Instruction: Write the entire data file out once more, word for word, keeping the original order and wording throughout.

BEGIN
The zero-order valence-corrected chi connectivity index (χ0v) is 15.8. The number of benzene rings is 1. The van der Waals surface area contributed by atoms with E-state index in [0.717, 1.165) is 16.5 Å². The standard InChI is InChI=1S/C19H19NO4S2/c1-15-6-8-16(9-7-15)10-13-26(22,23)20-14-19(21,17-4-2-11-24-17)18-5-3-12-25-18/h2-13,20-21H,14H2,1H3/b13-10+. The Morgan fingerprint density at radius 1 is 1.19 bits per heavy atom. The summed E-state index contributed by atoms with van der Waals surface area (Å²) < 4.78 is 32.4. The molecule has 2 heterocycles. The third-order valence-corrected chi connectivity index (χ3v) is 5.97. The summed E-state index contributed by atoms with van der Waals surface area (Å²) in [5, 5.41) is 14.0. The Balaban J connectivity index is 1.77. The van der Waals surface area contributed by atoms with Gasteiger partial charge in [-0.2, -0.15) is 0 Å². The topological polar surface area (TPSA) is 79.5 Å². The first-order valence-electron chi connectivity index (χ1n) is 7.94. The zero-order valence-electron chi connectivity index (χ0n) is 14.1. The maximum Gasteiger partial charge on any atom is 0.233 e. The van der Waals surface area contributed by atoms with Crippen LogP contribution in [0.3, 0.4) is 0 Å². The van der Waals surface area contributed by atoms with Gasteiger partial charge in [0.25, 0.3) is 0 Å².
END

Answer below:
The zero-order valence-corrected chi connectivity index (χ0v) is 15.8. The number of benzene rings is 1. The van der Waals surface area contributed by atoms with E-state index in [0.717, 1.165) is 16.5 Å². The standard InChI is InChI=1S/C19H19NO4S2/c1-15-6-8-16(9-7-15)10-13-26(22,23)20-14-19(21,17-4-2-11-24-17)18-5-3-12-25-18/h2-13,20-21H,14H2,1H3/b13-10+. The Morgan fingerprint density at radius 1 is 1.19 bits per heavy atom. The summed E-state index contributed by atoms with van der Waals surface area (Å²) < 4.78 is 32.4. The molecule has 2 heterocycles. The third-order valence-corrected chi connectivity index (χ3v) is 5.97. The summed E-state index contributed by atoms with van der Waals surface area (Å²) in [5, 5.41) is 14.0. The Balaban J connectivity index is 1.77. The van der Waals surface area contributed by atoms with Gasteiger partial charge in [-0.2, -0.15) is 0 Å². The topological polar surface area (TPSA) is 79.5 Å². The first-order valence-electron chi connectivity index (χ1n) is 7.94. The zero-order valence-electron chi connectivity index (χ0n) is 14.1. The maximum Gasteiger partial charge on any atom is 0.233 e. The van der Waals surface area contributed by atoms with Crippen LogP contribution in [0.3, 0.4) is 0 Å². The van der Waals surface area contributed by atoms with Gasteiger partial charge in [0.25, 0.3) is 0 Å².